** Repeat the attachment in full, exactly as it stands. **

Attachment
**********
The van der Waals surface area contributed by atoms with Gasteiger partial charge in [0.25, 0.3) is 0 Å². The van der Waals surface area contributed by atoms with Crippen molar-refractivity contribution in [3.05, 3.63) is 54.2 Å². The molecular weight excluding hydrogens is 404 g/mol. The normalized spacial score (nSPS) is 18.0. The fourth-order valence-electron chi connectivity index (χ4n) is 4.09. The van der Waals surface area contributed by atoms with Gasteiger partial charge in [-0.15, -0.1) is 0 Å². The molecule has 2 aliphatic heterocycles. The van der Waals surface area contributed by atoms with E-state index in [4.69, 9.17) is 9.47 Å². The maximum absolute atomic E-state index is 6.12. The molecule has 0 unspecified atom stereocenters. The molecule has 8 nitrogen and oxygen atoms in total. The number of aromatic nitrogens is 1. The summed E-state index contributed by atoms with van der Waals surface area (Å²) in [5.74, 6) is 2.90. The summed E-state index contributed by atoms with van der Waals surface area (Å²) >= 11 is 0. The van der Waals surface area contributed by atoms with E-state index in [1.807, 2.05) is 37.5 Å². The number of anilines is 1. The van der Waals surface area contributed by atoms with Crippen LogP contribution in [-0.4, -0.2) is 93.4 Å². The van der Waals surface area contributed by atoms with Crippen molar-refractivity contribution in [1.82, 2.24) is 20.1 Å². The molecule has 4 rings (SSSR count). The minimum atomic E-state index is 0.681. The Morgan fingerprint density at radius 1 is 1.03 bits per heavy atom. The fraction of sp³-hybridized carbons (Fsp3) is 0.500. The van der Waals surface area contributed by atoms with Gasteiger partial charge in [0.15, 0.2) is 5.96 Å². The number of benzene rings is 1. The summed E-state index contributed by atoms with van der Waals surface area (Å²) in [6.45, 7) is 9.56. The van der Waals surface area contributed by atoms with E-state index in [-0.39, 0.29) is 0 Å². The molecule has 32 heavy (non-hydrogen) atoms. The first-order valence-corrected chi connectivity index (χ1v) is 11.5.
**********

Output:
The van der Waals surface area contributed by atoms with Gasteiger partial charge in [0.25, 0.3) is 0 Å². The van der Waals surface area contributed by atoms with Crippen molar-refractivity contribution in [3.05, 3.63) is 54.2 Å². The molecular weight excluding hydrogens is 404 g/mol. The normalized spacial score (nSPS) is 18.0. The fourth-order valence-electron chi connectivity index (χ4n) is 4.09. The van der Waals surface area contributed by atoms with Gasteiger partial charge in [-0.15, -0.1) is 0 Å². The molecule has 2 aliphatic heterocycles. The van der Waals surface area contributed by atoms with E-state index in [4.69, 9.17) is 9.47 Å². The maximum absolute atomic E-state index is 6.12. The molecule has 0 unspecified atom stereocenters. The molecule has 8 nitrogen and oxygen atoms in total. The number of aromatic nitrogens is 1. The summed E-state index contributed by atoms with van der Waals surface area (Å²) in [5.74, 6) is 2.90. The summed E-state index contributed by atoms with van der Waals surface area (Å²) >= 11 is 0. The van der Waals surface area contributed by atoms with E-state index in [1.807, 2.05) is 37.5 Å². The number of anilines is 1. The van der Waals surface area contributed by atoms with Crippen LogP contribution in [-0.4, -0.2) is 93.4 Å². The van der Waals surface area contributed by atoms with Crippen molar-refractivity contribution in [1.82, 2.24) is 20.1 Å². The molecule has 4 rings (SSSR count). The minimum atomic E-state index is 0.681. The Morgan fingerprint density at radius 1 is 1.03 bits per heavy atom. The fraction of sp³-hybridized carbons (Fsp3) is 0.500. The van der Waals surface area contributed by atoms with Gasteiger partial charge in [0.15, 0.2) is 5.96 Å². The number of benzene rings is 1. The summed E-state index contributed by atoms with van der Waals surface area (Å²) in [6.45, 7) is 9.56. The van der Waals surface area contributed by atoms with E-state index in [-0.39, 0.29) is 0 Å². The molecule has 32 heavy (non-hydrogen) atoms. The first-order valence-corrected chi connectivity index (χ1v) is 11.5.